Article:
With the European Union elections scheduled for the end of May, immigration policy is a contentious issue. The continent is divided between restrictionists and those advocating for relaxed immigration policies, especially for refugees. In this article, writers Naomi Tilles and Axel Ahdritz evaluate Angela Merkel's signature immigration policy that preceded the current state of affairs
Germany adopted Merkel’s open door refugee policy in 2015, allowing asylum seekers to enter and remain in the country. As a result, over 1 million refugees arrived and settled in Germany over the past four years . The policy marked a dramatic departure from the EU’s 1990 Dublin Protocol, which required refugees to seek asylum in the first European country in which they set foot . The Dublin Protocol guarantees an unjust and inefficient system of processing asylum claims, leaving certain EU countries unequipped to handle the unprecedented number of migrants arriving at their borders while giving other states an excuse to appease their nativist supporters by deporting refugees who did not comply with the Protocol. During the massive inflow of Syrian and North African asylum seekers in 2015, the EU’s southern nations bore a disproportionate burden of the refugee crisis. Italy, Spain, Greece, and the Balkans lacked the resources to support the tens of thousands of refugees arriving on their shores. Merkel’s open-door policy was the most responsible action Germany could have taken to address the EU’s failure to adequately handle the refugee crisis, and it remains the best policy for Germany today.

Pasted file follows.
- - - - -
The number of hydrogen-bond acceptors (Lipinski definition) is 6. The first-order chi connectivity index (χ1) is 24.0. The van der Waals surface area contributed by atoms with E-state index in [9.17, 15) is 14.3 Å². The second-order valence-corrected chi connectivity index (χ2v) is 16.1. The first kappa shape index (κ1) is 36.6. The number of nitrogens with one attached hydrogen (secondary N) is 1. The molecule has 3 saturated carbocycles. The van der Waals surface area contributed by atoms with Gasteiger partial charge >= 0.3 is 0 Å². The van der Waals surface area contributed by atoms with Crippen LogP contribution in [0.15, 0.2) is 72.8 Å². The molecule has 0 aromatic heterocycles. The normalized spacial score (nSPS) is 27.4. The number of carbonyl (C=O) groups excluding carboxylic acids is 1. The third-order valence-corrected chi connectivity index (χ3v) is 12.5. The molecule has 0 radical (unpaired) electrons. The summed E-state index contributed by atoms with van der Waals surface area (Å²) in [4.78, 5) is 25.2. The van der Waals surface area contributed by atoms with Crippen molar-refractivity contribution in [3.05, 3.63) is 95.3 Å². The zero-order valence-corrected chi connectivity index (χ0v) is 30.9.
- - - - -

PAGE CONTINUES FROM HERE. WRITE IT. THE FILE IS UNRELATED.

The majority of the asylum-seekers affected by Merkel’s open-door policy are fleeing war, famine, and oppression in their home countries. Thousands have died making the perilous journey to Europe crossing the Mediterranean or at the hands of human traffickers. When these asylum seekers reach the EU, countries have an obligation to uphold their human rights to life and security. All EU member states are bound by the 1951 Geneva Convention Relating to the Status of Refugees and its 1967 protocol, which require that